'Yes it is,' said Rainith.
'I want my money back.'
Rainith had refused to return his money. While she mainly liked gold, she was rather fond of the curious, twelve-sided threepenny bits that still existed in the 60s. She picked one up from the bowl and studied it. On one side was the Queen's head, and on the other, a portcullis. The portcullis reminded her of an Elvish castle she'd once seen. She thought about the fairy realm. Her mood darkened, as it always did when she remembered the Fairy King. She still despised him. She felt a slight tingling in her face. Her prominent scar was still hidden by the fairy spell Origen had given her, but she never forgot it was there.
'So where are we?' asked Rainith. 'Are we anywhere near 1975 yet?'
'No. It's December 1967.'
Geeda turned over the pages of the music paper she was reading. She studied the listings. 'The Beatles are opening their shop next week. There's a launch party. We should go.'
'Why would we go to that? It sounds terrible.'
'It's the sort of place Fourteen Trees might appear. I still think she might be able to take us all the way home if we could actually meet her.'
Rainith scowled. 'We walked past that shop. They were painting it in bright colours. I hated it. The launch party will be dreadful.'
'You're not really one for psychedelia, are you?'
'Of course not. I'm a fairy. We're practical. We don't waste our time on nonsense.' Rainith picked up a sheet of paper. 'If we're going to the Beatles shop I'm going to make a special issue with lots of bad reviews about them.'
She began to write. Sgt. Pepper's Lonely Hearts Club Band is the worst album ever made…
StarMix was engaged in a desperate struggle against overwhelming odds. She was crouching behind a metal crate, pouring laser fire into the squadron of mercenaries from Gamma Red who'd just burst into the warehouse. The mercenaries had two battle commanders and a heavy mech and she couldn't stop them from advancing.
'Target the mech!' she yelled at her companion, StarNak. There was no response. She reloaded as quickly as she could. Again she emptied the contents of her laser rifle into the advancing mech but it was powerfully shielded, and still advanced relentlessly.
'What's the matter with you?' she yelled at her companion. 'Why aren't you firing?'
Mixt suddenly noticed that Nakishdan was no longer sitting beside her. Puzzled, she paused the game and looked round.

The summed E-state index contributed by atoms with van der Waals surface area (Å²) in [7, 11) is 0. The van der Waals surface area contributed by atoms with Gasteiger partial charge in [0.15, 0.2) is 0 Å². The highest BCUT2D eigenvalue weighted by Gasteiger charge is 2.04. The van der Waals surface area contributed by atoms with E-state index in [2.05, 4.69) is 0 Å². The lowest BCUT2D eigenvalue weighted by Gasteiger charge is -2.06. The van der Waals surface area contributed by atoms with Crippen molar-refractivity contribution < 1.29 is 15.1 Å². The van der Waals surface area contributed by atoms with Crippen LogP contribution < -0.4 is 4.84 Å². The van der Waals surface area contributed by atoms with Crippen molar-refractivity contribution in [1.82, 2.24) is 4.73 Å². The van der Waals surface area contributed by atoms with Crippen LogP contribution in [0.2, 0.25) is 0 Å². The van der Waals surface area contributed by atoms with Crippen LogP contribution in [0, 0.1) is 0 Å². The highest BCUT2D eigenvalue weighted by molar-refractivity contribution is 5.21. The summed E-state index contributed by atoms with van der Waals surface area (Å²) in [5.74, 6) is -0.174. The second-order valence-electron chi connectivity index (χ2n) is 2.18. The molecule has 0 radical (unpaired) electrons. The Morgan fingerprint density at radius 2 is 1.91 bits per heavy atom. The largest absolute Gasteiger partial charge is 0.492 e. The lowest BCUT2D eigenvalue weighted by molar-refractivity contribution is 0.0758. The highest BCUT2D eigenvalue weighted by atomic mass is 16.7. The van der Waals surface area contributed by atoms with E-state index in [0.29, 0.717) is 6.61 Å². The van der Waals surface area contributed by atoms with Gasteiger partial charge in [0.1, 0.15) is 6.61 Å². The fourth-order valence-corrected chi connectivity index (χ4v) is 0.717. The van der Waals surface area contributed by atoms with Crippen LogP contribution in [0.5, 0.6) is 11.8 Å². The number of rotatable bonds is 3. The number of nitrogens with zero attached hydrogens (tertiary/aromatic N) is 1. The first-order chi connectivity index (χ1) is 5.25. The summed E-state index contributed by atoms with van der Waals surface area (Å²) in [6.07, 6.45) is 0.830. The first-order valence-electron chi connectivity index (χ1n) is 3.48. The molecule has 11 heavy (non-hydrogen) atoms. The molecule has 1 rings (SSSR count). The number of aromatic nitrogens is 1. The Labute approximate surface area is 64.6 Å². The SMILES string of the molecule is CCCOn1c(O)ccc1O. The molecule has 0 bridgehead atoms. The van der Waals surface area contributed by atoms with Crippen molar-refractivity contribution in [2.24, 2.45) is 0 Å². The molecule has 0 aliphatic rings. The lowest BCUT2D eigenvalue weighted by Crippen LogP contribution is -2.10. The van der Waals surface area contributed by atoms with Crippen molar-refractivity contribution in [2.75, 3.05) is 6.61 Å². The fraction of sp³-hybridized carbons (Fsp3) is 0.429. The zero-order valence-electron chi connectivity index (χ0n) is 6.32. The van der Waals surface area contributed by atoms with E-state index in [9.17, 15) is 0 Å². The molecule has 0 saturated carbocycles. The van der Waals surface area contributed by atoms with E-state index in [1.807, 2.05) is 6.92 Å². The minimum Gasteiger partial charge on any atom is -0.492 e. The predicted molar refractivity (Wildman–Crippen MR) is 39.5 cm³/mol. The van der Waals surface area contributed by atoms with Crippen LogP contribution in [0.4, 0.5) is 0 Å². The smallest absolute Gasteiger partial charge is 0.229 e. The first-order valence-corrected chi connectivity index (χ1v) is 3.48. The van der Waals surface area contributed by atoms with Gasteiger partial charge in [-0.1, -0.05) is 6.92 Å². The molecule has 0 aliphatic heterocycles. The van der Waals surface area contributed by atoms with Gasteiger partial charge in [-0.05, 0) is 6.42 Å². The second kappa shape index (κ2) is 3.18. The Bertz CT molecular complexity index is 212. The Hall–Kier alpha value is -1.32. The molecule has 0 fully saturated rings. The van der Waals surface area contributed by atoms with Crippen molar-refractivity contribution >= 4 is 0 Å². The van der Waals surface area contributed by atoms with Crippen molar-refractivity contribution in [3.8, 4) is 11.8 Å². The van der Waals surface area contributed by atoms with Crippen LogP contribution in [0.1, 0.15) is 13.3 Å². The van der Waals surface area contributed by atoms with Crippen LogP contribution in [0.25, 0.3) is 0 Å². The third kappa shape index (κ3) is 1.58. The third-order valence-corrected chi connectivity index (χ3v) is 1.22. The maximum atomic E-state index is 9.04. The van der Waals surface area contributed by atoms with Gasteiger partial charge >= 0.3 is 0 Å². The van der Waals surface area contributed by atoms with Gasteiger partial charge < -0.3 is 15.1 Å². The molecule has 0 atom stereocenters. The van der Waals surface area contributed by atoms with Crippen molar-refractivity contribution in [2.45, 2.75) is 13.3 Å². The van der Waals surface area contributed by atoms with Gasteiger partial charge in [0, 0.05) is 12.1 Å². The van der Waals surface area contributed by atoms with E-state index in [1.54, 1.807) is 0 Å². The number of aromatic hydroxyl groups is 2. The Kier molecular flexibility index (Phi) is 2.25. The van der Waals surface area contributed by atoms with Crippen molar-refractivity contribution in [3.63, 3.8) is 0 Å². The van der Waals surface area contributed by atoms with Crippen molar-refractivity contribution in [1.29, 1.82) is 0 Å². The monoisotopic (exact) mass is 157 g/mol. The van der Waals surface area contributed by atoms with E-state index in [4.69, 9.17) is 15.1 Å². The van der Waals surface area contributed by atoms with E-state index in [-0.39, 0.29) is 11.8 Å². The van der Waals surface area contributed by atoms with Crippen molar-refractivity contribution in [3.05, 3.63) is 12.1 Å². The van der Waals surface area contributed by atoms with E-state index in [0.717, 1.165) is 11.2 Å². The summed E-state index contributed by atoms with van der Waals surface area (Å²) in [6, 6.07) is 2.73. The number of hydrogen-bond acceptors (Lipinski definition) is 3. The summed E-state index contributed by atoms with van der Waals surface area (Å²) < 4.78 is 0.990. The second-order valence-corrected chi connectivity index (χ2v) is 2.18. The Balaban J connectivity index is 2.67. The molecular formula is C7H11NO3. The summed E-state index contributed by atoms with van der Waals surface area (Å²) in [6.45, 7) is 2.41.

'Nakishdan? Why are you lying on the floor?'
Nakishdan looked dazed. 'What happened?'
'We were fighting mercenaries from Gamma Red. Then you disappeared.' There was a slightly accusatory tone in Mixt's voice. 'You deserted me.'
Nakishdan shook his head as he sat up. 'I passed out.'
'Are you all right now? Can we start playing again?'
Nakishdan looked annoyed. 'Shouldn't you be worried about me passing out?'
'Sorry. I really wanted to beat the mercenaries.' Mixt laid down her controller and put her arm round Nakishdan. 'What happened?'
'I had some sort of vision. That hasn't happened for a while. I don't like it.'
Nakishdan's psychic powers did occasionally manifest in unexpected ways, though visions were very rare.
'Lie on the couch. I'll make tea.'
Nakishdan's strength quickly returned. By the time Mixt returned with tea he was back to normal.
'I'm sorry I didn't notice you'd passed out.'
'That's all right.'
'What was the vision?'
Mixt raised her eyebrows. 'Are you sure it was a vision?'
'You are prone to wandering off into fantasy at inappropriate times. Like when you're driving the car.'
'No, it was definitely a vision. There were people on mattresses, having sex. Everything was colourful. Like colourful lights, and posters, and clothes. We were there, watching everything.'
Nakishdan frowned, and fell silent.
'Some people like 102 Woo arrived and killed us.'
'That doesn't sound good.'
Mixt poured the tea.
'We should pay attention to this vision,' said Nakishdan.
'If the Department wants us to go somewhere with colourful lights and posters and clothes, we should say no.'
Mixt's phone rang. She answer it, listened for a few moments, then looked over at Nakishdan. 'It's Glade. He says we have to go back to 1967 to attend a launch at the Beatles Boutique.'
'Say we're not going!'
'We're not going,' said Mixt, and ended the call. The phone rang again almost immediately, but she let it ring, and didn't answer.